State inspects transformer blocks at Vineyard Haven terminal

A concrete transformer base at the Steamship Authority's Vineyard Haven terminal that was hit by a truck. It has been secured with chain by the Steamship Authority. Eversource owns the transformer, one of two, but not the base. — Rich Saltzberg

Updated August 27

A state building inspector examined the decaying transformer blocks at the Steamship Authority’s Vineyard Haven terminal Friday and determined that the temporary solution in place (chains) will suffice until a structural engineer can perform an inspection, an official from the state building inspector’s office recently told The Times. The official said the office believes an engineering examination is scheduled for August 31, if not before then. The Steamship Authority will be responsible for any fixes the engineer determines necessary, the official said, and should those fixes require a building permit, the office will monitor the project for code compliance and inspect work as it progresses.

Steamship Authority spokesman Sean Driscoll confirmed a structural engineer is slated to examine the blocks by the end of the month, and will assist in drafting repair plans. Driscoll said he expects the work to be conducted in the fall.

Asked why the Steamship Authority didn’t fix the blocks when Robert B. Our Co., a marine contractor, was onsite repairing the nearby bulkhead, Driscoll was at a loss.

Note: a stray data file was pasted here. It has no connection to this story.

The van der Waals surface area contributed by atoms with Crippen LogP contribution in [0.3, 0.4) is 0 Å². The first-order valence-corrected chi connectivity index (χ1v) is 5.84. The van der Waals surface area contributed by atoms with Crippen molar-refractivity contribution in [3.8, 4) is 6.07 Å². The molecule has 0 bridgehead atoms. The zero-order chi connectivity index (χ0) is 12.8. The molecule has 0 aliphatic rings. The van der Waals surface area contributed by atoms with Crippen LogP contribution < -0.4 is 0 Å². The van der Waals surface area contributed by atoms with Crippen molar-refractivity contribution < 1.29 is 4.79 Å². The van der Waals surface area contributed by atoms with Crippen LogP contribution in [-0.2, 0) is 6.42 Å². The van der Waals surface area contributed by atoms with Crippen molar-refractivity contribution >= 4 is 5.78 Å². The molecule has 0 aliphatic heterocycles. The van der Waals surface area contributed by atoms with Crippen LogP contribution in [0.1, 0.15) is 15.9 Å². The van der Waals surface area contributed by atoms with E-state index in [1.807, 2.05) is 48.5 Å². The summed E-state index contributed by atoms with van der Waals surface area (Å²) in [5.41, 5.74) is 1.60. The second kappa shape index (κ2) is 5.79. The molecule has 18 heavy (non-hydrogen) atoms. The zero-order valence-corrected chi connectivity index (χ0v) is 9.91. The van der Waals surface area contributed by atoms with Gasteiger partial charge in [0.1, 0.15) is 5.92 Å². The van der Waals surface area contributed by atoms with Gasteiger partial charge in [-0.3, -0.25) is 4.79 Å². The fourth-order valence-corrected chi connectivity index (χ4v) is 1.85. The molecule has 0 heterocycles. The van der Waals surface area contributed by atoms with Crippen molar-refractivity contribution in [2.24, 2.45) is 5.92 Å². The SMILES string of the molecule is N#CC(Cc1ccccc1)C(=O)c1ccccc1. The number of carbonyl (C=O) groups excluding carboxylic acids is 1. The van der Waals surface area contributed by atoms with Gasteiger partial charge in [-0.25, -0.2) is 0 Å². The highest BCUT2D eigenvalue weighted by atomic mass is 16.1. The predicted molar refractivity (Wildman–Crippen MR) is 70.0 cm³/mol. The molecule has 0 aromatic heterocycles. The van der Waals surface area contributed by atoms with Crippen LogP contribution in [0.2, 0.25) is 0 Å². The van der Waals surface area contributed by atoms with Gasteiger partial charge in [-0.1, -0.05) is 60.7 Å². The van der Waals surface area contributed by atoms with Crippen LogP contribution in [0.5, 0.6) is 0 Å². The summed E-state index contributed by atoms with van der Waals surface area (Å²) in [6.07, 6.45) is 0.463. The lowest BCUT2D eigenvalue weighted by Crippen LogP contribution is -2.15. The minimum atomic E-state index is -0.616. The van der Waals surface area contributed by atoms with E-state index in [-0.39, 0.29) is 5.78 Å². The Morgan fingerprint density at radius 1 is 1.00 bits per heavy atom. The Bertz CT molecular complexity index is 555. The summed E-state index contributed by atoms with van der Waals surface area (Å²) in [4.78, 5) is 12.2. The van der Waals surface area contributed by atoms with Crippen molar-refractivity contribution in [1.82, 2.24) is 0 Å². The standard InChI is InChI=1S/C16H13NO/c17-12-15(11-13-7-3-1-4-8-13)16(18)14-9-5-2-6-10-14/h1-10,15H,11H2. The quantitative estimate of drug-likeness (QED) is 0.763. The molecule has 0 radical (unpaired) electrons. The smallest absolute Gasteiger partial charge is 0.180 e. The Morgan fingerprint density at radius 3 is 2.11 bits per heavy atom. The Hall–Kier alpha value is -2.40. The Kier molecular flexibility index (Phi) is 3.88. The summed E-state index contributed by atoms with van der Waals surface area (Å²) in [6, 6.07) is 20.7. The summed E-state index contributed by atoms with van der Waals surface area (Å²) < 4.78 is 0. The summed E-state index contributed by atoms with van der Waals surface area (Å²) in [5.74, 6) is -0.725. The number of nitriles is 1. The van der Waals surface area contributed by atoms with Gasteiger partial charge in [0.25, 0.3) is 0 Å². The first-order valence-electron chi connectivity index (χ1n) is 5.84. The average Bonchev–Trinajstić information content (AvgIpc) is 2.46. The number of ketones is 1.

In a separate follow-up email, he wrote, “State procurement laws prohibit us from adding additional work to an already approved contract, so Robert B. Our couldn’t have fixed the concrete block while it was doing the seawall work because it was not part of the original contract or caused by work covered under the contract.”

However, that contractor, Our, undertook three change orders totaling $45,237. “A fourth change order has been submitted for $142,602 for various additional work outside the original contracts,” Driscoll wrote. “Because of the amount, the authority board will need to review the change order and vote to approve or deny it; the matter will be on the board’s agenda for the August 28 meeting in New Bedford.”

Driscoll later clarified through email the six-figure sum was for materials. “The $142,602 change order coming before the board next week is for additional quantities of materials that were required outside of the additional contract,” he wrote, “not additional work as I originally said.”

Updated to clarify information originally supplied by the Steamship Authority.



  1. Just to make sure all the bases are covered here I recommend a federal inspector be brought in to verify the quality of lower level inspections. Since this is so close to the water we should also consult the Martha’s Vineyard Commission in case this is an Area of Critical Planning Concern. If there is any question about that, a study should be commissioned. And BTW, was the guilty driver checked out for possible racist or political motives?

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